Here is an important quotation from the book: “The current three-stage life of education, career and retirement will be replaced by a multi-stage life with new stages, new ages and with the potential for much greater individualised sequencing. The challenge is the absence of role models so most of this will have to be invented as we go along. The 100-Year Life: Living and Work in an Age of Longevity brings clarity about the choices that you need to make in the age of longevity.”

Here some of the changes predicted:

  • People will work until their 70s and 80s
  • There will be new jobs and skills
  • Getting the finances right is not everything
  • Life will become multi-staged
  • Transitions will become the norm
  • New stages will emerge
  • Re-creation will be more important than recreation
  • Options will become more valuable
  • Home and work relationships will transform
  • Younger for longer

The book also talks about looking at both our tangible and our intangible assets as important items on our balance sheet of life. In a shorter lifespan, this may not have been as important, but it will certainly have a significant impact if we are living longer. The key is in the redesign of our thinking about our individual lives and taking a look at what we can do to bring a balance between the two types of assets.

Here are a few thoughts from the book on creating this balance:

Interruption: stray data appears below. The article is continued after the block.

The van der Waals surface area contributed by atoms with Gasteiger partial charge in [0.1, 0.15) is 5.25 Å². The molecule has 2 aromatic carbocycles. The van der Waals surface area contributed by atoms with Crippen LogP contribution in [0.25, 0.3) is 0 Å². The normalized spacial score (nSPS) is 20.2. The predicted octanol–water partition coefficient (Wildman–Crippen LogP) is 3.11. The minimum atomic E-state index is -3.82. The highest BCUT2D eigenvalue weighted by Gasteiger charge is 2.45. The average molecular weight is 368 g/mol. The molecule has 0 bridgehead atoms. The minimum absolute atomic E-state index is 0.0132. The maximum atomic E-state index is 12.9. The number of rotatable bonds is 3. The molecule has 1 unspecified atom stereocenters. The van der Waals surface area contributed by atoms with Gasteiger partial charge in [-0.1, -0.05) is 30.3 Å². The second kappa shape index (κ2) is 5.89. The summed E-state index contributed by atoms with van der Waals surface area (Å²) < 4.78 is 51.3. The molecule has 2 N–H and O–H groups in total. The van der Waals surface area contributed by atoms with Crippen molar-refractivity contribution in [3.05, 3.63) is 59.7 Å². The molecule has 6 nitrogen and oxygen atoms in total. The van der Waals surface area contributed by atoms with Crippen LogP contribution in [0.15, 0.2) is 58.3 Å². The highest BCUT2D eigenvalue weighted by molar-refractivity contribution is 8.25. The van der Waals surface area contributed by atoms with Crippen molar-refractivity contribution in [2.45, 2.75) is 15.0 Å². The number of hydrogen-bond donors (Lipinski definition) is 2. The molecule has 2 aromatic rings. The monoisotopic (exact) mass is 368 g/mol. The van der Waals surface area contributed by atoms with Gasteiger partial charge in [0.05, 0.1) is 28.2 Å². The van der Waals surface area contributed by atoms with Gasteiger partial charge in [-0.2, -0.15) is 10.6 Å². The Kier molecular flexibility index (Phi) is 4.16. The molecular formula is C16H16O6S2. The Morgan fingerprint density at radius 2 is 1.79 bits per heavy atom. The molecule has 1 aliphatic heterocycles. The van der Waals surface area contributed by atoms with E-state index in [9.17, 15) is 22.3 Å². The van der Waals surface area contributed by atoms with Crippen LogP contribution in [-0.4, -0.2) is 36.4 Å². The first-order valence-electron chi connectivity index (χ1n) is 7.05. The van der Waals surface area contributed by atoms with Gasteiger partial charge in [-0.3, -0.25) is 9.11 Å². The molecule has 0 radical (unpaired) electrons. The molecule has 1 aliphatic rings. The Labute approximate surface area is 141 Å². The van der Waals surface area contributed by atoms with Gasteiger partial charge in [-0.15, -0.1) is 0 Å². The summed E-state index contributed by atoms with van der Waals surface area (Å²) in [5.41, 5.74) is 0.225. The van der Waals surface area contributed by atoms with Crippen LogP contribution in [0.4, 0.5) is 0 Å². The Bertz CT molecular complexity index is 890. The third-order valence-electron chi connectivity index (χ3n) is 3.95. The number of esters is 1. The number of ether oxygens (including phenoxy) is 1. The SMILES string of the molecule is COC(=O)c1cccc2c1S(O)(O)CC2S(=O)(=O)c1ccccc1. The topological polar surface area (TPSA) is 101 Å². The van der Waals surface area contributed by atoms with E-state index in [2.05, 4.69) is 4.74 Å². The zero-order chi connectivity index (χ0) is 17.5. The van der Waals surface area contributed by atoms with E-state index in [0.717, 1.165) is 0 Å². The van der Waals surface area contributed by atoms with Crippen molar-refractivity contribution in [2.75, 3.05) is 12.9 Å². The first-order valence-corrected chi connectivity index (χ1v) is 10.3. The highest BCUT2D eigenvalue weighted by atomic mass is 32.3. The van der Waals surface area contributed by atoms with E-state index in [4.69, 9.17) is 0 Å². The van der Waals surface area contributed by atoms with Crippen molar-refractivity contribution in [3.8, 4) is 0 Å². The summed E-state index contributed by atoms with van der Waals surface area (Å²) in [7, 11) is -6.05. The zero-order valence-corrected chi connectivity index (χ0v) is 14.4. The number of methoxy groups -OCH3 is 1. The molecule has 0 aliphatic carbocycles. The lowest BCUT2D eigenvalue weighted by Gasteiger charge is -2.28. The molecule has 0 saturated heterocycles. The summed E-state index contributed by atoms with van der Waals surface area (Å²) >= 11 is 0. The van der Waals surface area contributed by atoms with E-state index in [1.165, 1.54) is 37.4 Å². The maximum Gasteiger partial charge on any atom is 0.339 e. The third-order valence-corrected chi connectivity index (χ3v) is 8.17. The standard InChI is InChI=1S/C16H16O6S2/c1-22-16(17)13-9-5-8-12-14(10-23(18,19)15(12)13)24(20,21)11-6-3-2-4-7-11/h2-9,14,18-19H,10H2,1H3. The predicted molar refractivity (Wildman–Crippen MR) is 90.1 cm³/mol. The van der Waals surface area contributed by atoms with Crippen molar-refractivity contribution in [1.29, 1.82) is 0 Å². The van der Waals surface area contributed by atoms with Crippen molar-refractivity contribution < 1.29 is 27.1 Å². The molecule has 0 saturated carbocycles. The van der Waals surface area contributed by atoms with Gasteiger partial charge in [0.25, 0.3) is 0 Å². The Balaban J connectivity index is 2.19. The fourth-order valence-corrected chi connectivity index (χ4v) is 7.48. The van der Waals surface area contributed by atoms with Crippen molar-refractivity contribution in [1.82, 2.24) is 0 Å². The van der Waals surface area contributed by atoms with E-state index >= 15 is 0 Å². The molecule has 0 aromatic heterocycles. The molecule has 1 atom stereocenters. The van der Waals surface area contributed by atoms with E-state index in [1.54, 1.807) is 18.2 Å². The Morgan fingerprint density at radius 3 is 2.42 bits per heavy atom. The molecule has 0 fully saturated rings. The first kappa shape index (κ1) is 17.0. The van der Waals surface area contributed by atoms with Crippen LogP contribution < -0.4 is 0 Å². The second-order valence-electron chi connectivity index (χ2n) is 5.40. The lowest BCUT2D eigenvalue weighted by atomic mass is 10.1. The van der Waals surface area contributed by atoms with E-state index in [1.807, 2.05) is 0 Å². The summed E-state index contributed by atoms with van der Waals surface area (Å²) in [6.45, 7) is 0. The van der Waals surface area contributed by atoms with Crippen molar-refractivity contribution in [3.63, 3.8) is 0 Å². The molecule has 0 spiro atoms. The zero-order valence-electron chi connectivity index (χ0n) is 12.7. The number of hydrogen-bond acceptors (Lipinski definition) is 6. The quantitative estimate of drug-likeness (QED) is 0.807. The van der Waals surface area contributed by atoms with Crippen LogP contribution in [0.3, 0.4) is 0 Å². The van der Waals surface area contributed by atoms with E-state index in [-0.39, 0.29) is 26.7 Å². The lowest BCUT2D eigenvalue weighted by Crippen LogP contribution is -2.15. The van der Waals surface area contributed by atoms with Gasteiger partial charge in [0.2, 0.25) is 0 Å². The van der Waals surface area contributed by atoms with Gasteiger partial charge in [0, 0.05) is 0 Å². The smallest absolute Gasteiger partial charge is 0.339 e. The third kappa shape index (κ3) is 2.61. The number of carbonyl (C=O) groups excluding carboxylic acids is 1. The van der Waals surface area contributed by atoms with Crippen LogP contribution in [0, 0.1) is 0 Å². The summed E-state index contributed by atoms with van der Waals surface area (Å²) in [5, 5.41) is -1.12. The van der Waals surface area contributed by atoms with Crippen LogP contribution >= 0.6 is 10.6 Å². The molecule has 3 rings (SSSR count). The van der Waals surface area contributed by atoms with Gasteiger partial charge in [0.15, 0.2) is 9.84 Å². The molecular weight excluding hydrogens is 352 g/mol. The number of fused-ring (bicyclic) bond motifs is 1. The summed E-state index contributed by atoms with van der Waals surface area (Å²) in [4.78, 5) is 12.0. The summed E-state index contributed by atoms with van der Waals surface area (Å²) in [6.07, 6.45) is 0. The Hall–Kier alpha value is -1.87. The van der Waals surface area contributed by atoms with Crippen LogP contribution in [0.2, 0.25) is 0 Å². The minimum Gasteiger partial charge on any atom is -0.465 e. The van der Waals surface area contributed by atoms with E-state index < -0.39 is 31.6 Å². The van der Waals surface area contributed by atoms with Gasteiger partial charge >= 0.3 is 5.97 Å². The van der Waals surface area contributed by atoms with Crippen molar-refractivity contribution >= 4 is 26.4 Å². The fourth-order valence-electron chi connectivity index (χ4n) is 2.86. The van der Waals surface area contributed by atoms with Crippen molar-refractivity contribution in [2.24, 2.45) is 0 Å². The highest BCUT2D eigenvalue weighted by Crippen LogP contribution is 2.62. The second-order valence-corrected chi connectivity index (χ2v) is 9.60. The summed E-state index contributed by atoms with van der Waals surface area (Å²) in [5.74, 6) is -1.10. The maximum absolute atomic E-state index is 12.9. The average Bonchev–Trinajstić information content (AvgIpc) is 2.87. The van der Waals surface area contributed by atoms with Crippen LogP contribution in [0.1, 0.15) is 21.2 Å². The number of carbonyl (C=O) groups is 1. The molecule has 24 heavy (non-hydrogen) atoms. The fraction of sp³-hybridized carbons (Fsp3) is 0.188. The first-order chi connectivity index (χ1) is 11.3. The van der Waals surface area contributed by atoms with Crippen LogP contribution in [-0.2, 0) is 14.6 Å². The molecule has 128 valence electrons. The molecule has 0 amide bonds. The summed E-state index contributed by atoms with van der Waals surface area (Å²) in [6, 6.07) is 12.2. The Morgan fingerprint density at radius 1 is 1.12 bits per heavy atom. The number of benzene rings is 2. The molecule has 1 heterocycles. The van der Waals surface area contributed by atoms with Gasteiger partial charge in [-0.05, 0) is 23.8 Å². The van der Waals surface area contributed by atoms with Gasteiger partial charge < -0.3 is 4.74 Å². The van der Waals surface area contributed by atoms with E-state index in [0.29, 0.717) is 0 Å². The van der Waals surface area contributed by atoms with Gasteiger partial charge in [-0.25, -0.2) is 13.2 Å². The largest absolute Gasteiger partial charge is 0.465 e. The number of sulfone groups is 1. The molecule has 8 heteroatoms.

• To think about longevity only in terms of finance and work is to negate the very essence of being human.
  • The gift of a long life is fundamentally a much more intangible gift.
  • A good life is supportive family, great friends, strong skills and knowledge, and good physical and mental health.
  • Tangible and intangible assets are inter-dependent of one another.
  • All assets require careful maintenance and mindful investment.
  • Intangible assets are not as easy to measure as tangible assets like investments, homes and funds.

From a work perspective, changes are happening at an exponential rate and our children and grandchildren are likely to have many more transitions than we have experienced. Building skills, interests, diverse networks and interests in a number of areas both locally and globally will influence the choices and possibilities.

Resilience, creativity and problem solving are skills that humans have and that are currently not duplicable by computers. Being adaptable and being able to manage change effectively is key to survive and thrive in this kind of environment.

Longevity can be a gift or a curse and that choice will rest with us.